Reducing hospital readmissions has become a priority for health care throughout the United States to improve quality of care and decrease costs. It has been estimated that up to one-fifth of Medicare patients are readmitted within 30 days with an annual cost of $17.4 billion because of unplanned readmissions of which one-third may be preventable.1–3 Around 27% of hospital readmissions may be avoidable, although some estimates are as high as 79%.2 Decreasing readmissions is of importance to health care systems given financial disincentives and penalties around reimbursement for 30-day readmissions and to patients by avoiding the direct and indirect burden and costs of hospitalizations.
It is estimated that at least 3 million people in the United States have inflammatory bowel disease (IBD) with around half having ulcerative colitis (UC).4 The incidence of IBD has been rising over time.5 The total direct and indirect costs of UC in the United States are estimated to be between $8.1 and $14.9 billion annually, of which hospitalizations account for up to one half.6,7 Half of all UC patients have at least 1 hospitalization during their lifetime.8 Despite significant advances in medical therapy, hospitalization rates for UC have not decreased and may have even increased recently with rates ranging from 8.2 to 12.4 per 100,000 per year.9,10 In addition, the number of hospitalization days is now considered an outcome measure for quality of care in IBD according to a set of IBD quality indicators developed by an expert panel.11
Although hospitalizations are a significant driver of health care utilization among UC patients, relatively little is known about the epidemiology and risk factors for 30-day readmissions for UC in the United States. Most prior data on UC readmissions have been from single center experiences or other countries.12–16 Therefore, we analyzed an all-payer, nationally representative database to describe unplanned 30-day readmissions and to assess predictors of readmission among adult UC patients in the United States.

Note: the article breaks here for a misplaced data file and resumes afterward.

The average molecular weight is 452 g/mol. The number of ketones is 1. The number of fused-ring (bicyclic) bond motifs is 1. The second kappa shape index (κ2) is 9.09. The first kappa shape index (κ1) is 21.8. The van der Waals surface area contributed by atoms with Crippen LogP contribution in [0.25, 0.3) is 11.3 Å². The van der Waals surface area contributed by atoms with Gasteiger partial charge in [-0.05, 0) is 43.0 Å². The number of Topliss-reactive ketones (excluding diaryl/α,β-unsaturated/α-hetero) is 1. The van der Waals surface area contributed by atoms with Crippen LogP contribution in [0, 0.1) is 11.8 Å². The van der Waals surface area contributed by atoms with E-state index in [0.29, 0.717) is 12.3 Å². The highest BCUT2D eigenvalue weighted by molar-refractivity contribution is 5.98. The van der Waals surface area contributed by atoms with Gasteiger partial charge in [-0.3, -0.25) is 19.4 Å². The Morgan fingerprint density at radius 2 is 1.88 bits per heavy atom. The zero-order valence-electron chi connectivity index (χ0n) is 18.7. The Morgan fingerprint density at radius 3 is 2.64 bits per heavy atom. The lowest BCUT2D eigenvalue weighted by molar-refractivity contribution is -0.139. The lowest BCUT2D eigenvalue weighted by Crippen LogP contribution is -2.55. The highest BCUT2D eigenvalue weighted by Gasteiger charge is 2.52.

MATERIALS AND METHODS
We used the National Readmissions Database (NRD) which is sponsored by the Agency for Healthcare Research as part of the quality Healthcare Cost and Utilization Project (HCUP).17 The NRD is derived from HCUP State Inpatient Databases and includes weighted discharge data with over 100 clinical and nonclinical variables for each hospital stay. Data are from 21 geographically diverse states accounting for 49.3% of the U.S. population. It includes approximately 14 million unweighted discharges (49.1% of all U.S. discharges) corresponding to 36 million annual discharges nationwide. The only publicly released NRD data is from 2013 which was used for this study.
Study Population and Design
We queried the NRD using the International Classification of Diseases, Ninth Revisions, Clinical Modification (ICD-9-CM) diagnosis code 556.x to identify all admissions for patients with UC. We only included hospitalizations of adult patients with age ≥18 or <80 years at the time of index admission. Patients 80 years or older were excluded to limit misclassification of conditions such as ischemic colitis.18 Exclusion criteria included ICD-9-CM for both UC and CD, pregnancy, chemotherapy, death on index hospitalization, lack of discharge disposition data, and length of stay (LOS) less than 24 hours. In addition, index admissions from December 2013 were excluded because they lacked 30 days for accrual of readmissions.
Index admissions were any hospitalization without any other hospitalizations within the prior 30 days. Readmissions were identified as any unplanned hospitalization within 30 days of a prior admission; therefore, an individual patient could have several readmissions associated with a single index admission. The primary diagnosis on admission was defined according to the Clinical Classification Software codes. We classified patients as having a primary diagnosis of UC on index hospitalization or as having UC as a secondary diagnosis. The top Clinical Classification Software diagnoses were selected to describe the primary diagnoses for 30-day readmissions.
Definition of Covariates